U.S. History: Reconstruction to Present
U.S. History Reconstruction to Present examines American history from the events leading up to the Civil War to the present day, placing special emphasis on the major political, economic, and social movements of the twentieth century. Additionally, students will gain practice in research and writing through various projects. In addition to the default course program, U.S. History Reconstruction to Present includes alternate lessons, projects, essays, and tests for use in enhancing instruction or addressing individual needs.
- Unit 1: Students will explain the causes of sectionalism and compromises in the years leading up to the Civil War. Students will also identify the major battles, and the end of the Civil War.
- Unit 2: Students will examine the goals and outcomes of Reconstruction, the outcomes of industrialization, and the causes and effects of western expansion.•Unit 3:Students will describe the Spanish-American War and imperialism, reform movements of the Progressive Era, and the U.S. involvement in World War I.
- Unit 4: Students will acknowledge the social, cultural, educational, and religious issues of the 1920s, recognize the causes of the Great Depression, and analyze the programs and effects of the New Deal.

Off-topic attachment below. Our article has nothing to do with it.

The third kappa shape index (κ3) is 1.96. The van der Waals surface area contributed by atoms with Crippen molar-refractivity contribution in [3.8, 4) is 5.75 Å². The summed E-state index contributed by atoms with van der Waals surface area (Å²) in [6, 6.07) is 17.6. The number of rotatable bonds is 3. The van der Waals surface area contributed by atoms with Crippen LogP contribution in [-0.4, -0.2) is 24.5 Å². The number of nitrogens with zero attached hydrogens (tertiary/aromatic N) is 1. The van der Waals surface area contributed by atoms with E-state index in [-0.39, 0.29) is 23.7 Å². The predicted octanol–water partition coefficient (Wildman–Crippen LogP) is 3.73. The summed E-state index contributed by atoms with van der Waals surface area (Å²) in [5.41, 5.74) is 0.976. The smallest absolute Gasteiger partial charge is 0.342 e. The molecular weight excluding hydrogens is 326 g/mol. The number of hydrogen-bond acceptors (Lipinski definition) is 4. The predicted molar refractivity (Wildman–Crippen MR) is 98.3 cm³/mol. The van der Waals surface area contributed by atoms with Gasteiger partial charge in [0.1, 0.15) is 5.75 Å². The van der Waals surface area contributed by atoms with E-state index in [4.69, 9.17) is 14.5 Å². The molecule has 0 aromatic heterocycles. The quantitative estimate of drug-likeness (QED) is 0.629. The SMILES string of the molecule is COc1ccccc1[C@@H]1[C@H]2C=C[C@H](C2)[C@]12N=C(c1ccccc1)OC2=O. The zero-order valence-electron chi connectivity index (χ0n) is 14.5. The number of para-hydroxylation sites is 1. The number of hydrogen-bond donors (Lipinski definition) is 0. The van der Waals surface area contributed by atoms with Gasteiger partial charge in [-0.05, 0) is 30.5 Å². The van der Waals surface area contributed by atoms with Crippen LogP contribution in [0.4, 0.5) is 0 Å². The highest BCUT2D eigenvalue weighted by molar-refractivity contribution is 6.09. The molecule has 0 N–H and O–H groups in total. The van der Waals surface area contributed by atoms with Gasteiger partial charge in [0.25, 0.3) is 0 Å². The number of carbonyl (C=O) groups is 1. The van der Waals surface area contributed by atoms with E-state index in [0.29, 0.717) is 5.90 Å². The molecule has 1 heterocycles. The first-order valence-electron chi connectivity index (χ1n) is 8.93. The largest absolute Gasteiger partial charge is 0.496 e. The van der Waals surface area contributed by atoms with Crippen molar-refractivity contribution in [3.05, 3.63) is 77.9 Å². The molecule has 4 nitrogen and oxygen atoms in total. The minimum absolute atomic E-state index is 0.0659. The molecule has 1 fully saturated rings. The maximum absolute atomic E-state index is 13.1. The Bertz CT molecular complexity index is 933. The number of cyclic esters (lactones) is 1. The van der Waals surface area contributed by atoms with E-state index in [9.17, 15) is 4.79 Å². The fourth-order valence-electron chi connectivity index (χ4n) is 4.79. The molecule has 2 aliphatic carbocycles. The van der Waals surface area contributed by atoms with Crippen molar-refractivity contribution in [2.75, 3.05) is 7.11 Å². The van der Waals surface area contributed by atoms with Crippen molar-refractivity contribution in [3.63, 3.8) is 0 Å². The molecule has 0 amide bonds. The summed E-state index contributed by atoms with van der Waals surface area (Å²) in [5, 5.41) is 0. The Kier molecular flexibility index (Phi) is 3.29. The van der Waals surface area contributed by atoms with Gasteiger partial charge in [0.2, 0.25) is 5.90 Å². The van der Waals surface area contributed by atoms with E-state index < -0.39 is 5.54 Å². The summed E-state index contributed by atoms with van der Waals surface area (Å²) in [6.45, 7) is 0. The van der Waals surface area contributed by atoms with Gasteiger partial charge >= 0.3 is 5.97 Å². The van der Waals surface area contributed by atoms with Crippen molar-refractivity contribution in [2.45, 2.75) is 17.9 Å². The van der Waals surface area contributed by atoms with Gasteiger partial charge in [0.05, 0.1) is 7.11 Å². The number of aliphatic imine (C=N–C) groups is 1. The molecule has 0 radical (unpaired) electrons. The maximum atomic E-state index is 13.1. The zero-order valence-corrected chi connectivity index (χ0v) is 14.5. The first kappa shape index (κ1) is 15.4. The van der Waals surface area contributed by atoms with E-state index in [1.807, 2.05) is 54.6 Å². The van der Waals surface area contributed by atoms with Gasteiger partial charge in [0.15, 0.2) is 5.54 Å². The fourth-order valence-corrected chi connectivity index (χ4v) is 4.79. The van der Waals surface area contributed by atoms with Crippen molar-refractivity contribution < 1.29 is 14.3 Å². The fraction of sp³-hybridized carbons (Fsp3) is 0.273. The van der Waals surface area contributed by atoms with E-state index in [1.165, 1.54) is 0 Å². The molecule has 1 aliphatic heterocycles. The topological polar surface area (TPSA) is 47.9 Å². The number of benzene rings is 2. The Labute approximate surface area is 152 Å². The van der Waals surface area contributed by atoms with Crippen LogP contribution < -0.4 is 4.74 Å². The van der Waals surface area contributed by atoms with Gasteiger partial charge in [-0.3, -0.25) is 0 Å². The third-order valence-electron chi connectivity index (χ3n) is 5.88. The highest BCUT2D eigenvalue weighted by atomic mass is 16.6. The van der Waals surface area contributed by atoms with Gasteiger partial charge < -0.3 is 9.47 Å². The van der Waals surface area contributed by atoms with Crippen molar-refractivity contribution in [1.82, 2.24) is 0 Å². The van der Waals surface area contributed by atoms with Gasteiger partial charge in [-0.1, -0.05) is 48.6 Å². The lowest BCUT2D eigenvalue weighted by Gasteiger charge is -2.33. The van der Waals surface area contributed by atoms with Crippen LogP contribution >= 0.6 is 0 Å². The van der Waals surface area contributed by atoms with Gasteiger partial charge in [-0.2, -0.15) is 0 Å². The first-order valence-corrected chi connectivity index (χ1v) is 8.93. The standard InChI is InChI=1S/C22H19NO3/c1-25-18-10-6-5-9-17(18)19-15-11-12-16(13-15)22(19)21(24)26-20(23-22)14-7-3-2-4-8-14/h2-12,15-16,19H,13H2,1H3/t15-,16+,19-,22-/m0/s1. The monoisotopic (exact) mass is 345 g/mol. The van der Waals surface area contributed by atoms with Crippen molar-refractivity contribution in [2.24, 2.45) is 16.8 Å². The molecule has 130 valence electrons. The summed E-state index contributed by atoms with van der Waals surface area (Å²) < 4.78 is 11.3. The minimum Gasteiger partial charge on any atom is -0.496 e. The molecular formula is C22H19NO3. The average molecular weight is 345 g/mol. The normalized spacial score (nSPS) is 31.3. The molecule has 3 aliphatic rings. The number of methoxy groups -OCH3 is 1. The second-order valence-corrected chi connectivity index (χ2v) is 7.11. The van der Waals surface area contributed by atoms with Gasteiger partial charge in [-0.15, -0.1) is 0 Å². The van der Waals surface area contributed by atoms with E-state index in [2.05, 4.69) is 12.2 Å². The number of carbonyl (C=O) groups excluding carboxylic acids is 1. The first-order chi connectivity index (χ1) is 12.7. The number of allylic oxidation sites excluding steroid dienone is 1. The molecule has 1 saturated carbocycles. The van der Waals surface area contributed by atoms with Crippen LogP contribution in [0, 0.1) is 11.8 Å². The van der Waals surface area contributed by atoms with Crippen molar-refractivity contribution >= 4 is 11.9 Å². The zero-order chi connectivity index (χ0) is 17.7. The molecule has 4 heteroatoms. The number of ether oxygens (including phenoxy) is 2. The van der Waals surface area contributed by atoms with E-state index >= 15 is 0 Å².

- Unit 5: Students will identify the major causes, events, and effects of World War II, the origins of the Cold War, and U.S. efforts to contain the spread of Communism in the Korean War.
- Unit 6: Students will know the social, cultural, and political events of the Eisenhower, Kennedy, and Johnson presidencies.
- Unit 7: Students will identify major individuals during the 1960s, significant details of the civil rights and anti-war movements, and describe the effects of the Vietnam War on Americans.
- Unit 8: Students will examine the social, political, and economic events of the 1970s.
- Unit 9: Students will describe the major issues and events of the Reagan and Bush presidencies.
- Unit 10: Students will evaluate the main events, issues, and policies of the Clinton, Bush Jr., and Obama presidencies. They will also understand the key challenges facing American society in the late twentieth and early twenty-first centuries, such as terrorism, conservation, government and big business, and education.